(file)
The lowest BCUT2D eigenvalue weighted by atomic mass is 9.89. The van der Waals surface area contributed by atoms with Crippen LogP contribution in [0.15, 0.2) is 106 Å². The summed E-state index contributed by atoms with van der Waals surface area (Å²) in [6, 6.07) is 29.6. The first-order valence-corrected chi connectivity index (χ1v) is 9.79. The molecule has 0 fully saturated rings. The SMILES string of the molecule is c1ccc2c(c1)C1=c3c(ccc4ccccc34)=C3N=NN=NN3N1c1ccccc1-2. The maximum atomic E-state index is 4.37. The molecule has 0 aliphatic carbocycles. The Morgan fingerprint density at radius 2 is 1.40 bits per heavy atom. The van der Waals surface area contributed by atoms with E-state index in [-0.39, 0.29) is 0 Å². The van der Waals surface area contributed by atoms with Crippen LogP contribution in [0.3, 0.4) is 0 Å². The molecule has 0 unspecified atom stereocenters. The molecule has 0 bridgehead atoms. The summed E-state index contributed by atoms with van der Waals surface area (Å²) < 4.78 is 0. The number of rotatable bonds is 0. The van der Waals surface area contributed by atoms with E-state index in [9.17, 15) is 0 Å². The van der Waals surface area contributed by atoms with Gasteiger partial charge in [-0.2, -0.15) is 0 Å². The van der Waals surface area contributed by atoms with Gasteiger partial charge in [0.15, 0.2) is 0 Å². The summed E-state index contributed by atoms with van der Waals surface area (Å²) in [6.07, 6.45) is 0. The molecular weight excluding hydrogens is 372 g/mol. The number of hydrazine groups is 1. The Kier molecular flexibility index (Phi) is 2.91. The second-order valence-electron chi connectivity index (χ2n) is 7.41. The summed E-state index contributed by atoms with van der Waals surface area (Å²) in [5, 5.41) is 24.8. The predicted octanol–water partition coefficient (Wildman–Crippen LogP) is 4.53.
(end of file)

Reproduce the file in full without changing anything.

The lowest BCUT2D eigenvalue weighted by atomic mass is 9.89. The van der Waals surface area contributed by atoms with Crippen LogP contribution in [0.15, 0.2) is 106 Å². The summed E-state index contributed by atoms with van der Waals surface area (Å²) in [6, 6.07) is 29.6. The first-order valence-corrected chi connectivity index (χ1v) is 9.79. The molecule has 0 fully saturated rings. The SMILES string of the molecule is c1ccc2c(c1)C1=c3c(ccc4ccccc34)=C3N=NN=NN3N1c1ccccc1-2. The maximum atomic E-state index is 4.37. The molecule has 0 aliphatic carbocycles. The Morgan fingerprint density at radius 2 is 1.40 bits per heavy atom. The van der Waals surface area contributed by atoms with E-state index in [-0.39, 0.29) is 0 Å². The van der Waals surface area contributed by atoms with Crippen LogP contribution in [0.3, 0.4) is 0 Å². The molecule has 0 unspecified atom stereocenters. The molecule has 0 bridgehead atoms. The summed E-state index contributed by atoms with van der Waals surface area (Å²) < 4.78 is 0. The number of rotatable bonds is 0. The van der Waals surface area contributed by atoms with E-state index in [9.17, 15) is 0 Å². The van der Waals surface area contributed by atoms with Gasteiger partial charge in [-0.2, -0.15) is 0 Å². The van der Waals surface area contributed by atoms with Gasteiger partial charge in [0.15, 0.2) is 0 Å². The summed E-state index contributed by atoms with van der Waals surface area (Å²) in [6.07, 6.45) is 0. The molecular weight excluding hydrogens is 372 g/mol. The number of hydrazine groups is 1. The Kier molecular flexibility index (Phi) is 2.91. The second-order valence-electron chi connectivity index (χ2n) is 7.41. The summed E-state index contributed by atoms with van der Waals surface area (Å²) in [5, 5.41) is 24.8. The predicted octanol–water partition coefficient (Wildman–Crippen LogP) is 4.53.